AFSO21 revolutionizes pharmacy
By Staff Sgt. Carissa Lee, Public Affairs
/ Published September 04, 2007
GOODFELLOW AIR FORCE BASE, Texas --
The Goodfellow AFB pharmacy recently held an Air Force Smart Operations for the 21st Century, or AFSO21 event. The Air Force program designed to improve the efficiency of work processes by eliminating superfluous or non-value added work steps. To date numerous units have employed the AFSO21 learning tools to revamp multiple Air Force programs and the Goodfellow pharmacy's improvement project is the latest success story.
The principle goal of the project was to improve the prescription dispensing process of the 17th Medical Group Pharmacy, with a significant reduction in prescription wait times and the elimination of dispensing errors as primary improvement objectives.
When the group of 11 initially met to chart the current dispensing process, they measured an average prescription wait time of 18 minutes and a peak time of 34 minutes. Their goal was to reduce prescription processing time to 10 minutes with the completed prescription in the patient's hand by 15 minutes.
The team leader, Pharmacy Flight Commander, Capt. Robert Rainey, reports approximately 90 percent of prescriptions are now completed within the target time range. This rapid improvement was facilitated by multiple immediate or "just do it" fixes identified by the AFSO21 team. Further improvements in dispensing efficiency will be realized as additional improvements are made over the coming year.
A notable improvement is the launch of an interactive web-based drug formulary.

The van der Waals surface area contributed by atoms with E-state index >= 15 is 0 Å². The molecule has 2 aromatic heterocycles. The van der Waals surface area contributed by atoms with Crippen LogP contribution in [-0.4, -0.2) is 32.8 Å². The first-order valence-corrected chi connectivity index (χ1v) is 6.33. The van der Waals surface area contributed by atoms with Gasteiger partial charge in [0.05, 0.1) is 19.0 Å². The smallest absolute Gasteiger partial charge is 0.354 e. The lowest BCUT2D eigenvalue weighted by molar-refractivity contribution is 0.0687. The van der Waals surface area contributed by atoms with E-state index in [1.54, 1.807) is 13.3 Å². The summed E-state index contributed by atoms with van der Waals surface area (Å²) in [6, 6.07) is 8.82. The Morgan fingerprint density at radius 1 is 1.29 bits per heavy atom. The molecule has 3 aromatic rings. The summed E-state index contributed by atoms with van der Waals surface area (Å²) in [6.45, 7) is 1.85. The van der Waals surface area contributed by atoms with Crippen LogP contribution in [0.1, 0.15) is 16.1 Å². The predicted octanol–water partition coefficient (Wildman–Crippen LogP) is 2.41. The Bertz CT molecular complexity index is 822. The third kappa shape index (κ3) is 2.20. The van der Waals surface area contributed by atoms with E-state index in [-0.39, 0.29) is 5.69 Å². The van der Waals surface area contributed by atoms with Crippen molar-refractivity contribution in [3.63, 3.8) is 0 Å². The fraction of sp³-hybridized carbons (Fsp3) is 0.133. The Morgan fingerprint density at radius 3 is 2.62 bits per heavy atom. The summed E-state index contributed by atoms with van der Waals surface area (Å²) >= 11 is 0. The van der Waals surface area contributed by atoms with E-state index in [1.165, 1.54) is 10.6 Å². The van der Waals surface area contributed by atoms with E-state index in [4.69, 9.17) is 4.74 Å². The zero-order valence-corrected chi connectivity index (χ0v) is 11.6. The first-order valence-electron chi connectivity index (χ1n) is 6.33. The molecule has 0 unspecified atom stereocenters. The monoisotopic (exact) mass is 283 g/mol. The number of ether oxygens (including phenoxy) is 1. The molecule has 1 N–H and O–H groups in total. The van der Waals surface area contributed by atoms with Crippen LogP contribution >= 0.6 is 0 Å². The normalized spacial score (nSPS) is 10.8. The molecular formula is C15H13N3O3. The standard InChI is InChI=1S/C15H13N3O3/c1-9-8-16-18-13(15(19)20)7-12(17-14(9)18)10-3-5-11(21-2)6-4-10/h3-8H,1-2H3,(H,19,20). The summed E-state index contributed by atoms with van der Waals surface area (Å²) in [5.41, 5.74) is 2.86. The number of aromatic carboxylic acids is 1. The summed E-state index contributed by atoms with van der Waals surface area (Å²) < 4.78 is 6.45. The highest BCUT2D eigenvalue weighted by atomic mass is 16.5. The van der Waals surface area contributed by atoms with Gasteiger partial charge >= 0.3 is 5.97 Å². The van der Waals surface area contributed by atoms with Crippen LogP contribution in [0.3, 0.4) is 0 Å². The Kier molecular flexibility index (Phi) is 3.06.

"We've significantly improved communication and information flow with the providers, both here and at downtown civilian hospitals," said Capt. Rainey. "The new interactive formulary provides physician's with current drug availability and will even suggest a suitable substitute if the desired medication is not on the Goodfellow formulary, this significantly reduces the number of problem prescriptions presented to the pharmacy," he said.
The pharmacy, like many Air Force units, expects a reduction in manpower in the not so distant future. To meet and maintain their time goals, the AFSO21 team identified and implemented the phased introduction of multiple dispensing technologies to offset the manpower differential.
"We're acquiring a robot to process our prescription refills," said Capt. Rainey. "It's called the RoboTx®, and is capable of filling up to 250 prescriptions an hour. That's almost a 600 percent increase relative to our current process or the equivalent of doing the same workload with 67 percent less manpower," he said.
"This will allow our other staff more time to counsel and serve patients...it's a win-win situation."
Another new addition to the clinic will be an APM--an Automatic Prescription Machine. Similar in concept to an ATM, the APM will allow patients to pick up refills 24 hours a day, seven days a week. The APM is expected to debut at Goodfellow in the next 6-8 months.
A final issue the team sought to improve was to minimize the time "sick call" students must wait for prescriptions. The solution, the pharmacy will be installing a PickPoint® dispensing machine in the Student Clinic.
"It allows providers to issue prescriptions to students prior to the pharmacy opening, reducing wait times and allowing the students to return to training," said Capt. Rainey. The machine is scheduled to be in place within the next three months.
With big changes in store, Goodfellow pharmacy patrons should notice reduced wait times immediately, said the captain. And "that's our goal--to provide efficient and accurate and safe pharmacy services to all beneficiaries."